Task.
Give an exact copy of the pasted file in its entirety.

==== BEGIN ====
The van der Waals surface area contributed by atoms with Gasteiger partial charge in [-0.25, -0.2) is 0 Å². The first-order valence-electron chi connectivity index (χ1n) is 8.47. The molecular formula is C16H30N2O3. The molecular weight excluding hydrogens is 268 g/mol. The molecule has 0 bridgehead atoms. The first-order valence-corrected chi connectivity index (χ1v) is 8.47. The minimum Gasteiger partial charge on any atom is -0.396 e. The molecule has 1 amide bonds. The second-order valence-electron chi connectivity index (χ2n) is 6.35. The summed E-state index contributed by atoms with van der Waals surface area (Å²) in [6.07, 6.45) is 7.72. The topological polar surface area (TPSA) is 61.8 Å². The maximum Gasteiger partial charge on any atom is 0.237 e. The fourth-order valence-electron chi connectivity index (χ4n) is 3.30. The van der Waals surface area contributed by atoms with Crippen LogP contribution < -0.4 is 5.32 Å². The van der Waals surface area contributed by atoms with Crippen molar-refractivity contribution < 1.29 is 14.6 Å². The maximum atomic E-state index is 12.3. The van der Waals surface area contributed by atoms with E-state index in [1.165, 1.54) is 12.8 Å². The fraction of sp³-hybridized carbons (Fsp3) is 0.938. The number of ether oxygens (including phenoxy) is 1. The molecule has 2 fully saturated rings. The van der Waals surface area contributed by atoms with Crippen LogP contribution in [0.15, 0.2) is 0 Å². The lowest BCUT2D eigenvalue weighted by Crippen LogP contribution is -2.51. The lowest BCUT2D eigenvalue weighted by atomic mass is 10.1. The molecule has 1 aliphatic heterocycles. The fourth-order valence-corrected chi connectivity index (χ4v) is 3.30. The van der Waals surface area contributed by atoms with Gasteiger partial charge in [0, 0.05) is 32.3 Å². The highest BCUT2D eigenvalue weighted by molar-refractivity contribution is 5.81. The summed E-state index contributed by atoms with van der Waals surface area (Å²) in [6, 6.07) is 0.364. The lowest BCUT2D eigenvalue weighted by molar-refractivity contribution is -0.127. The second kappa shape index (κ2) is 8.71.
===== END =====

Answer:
The van der Waals surface area contributed by atoms with Gasteiger partial charge in [-0.25, -0.2) is 0 Å². The first-order valence-electron chi connectivity index (χ1n) is 8.47. The molecular formula is C16H30N2O3. The molecular weight excluding hydrogens is 268 g/mol. The molecule has 0 bridgehead atoms. The first-order valence-corrected chi connectivity index (χ1v) is 8.47. The minimum Gasteiger partial charge on any atom is -0.396 e. The molecule has 1 amide bonds. The second-order valence-electron chi connectivity index (χ2n) is 6.35. The summed E-state index contributed by atoms with van der Waals surface area (Å²) in [6.07, 6.45) is 7.72. The topological polar surface area (TPSA) is 61.8 Å². The maximum Gasteiger partial charge on any atom is 0.237 e. The fourth-order valence-electron chi connectivity index (χ4n) is 3.30. The van der Waals surface area contributed by atoms with Crippen LogP contribution < -0.4 is 5.32 Å². The van der Waals surface area contributed by atoms with Crippen molar-refractivity contribution < 1.29 is 14.6 Å². The maximum atomic E-state index is 12.3. The van der Waals surface area contributed by atoms with E-state index in [1.165, 1.54) is 12.8 Å². The fraction of sp³-hybridized carbons (Fsp3) is 0.938. The number of ether oxygens (including phenoxy) is 1. The molecule has 2 fully saturated rings. The van der Waals surface area contributed by atoms with Crippen LogP contribution in [0.15, 0.2) is 0 Å². The lowest BCUT2D eigenvalue weighted by Crippen LogP contribution is -2.51. The lowest BCUT2D eigenvalue weighted by atomic mass is 10.1. The molecule has 1 aliphatic heterocycles. The fourth-order valence-corrected chi connectivity index (χ4v) is 3.30. The van der Waals surface area contributed by atoms with Gasteiger partial charge in [0, 0.05) is 32.3 Å². The highest BCUT2D eigenvalue weighted by molar-refractivity contribution is 5.81. The summed E-state index contributed by atoms with van der Waals surface area (Å²) in [6, 6.07) is 0.364. The lowest BCUT2D eigenvalue weighted by molar-refractivity contribution is -0.127. The second kappa shape index (κ2) is 8.71.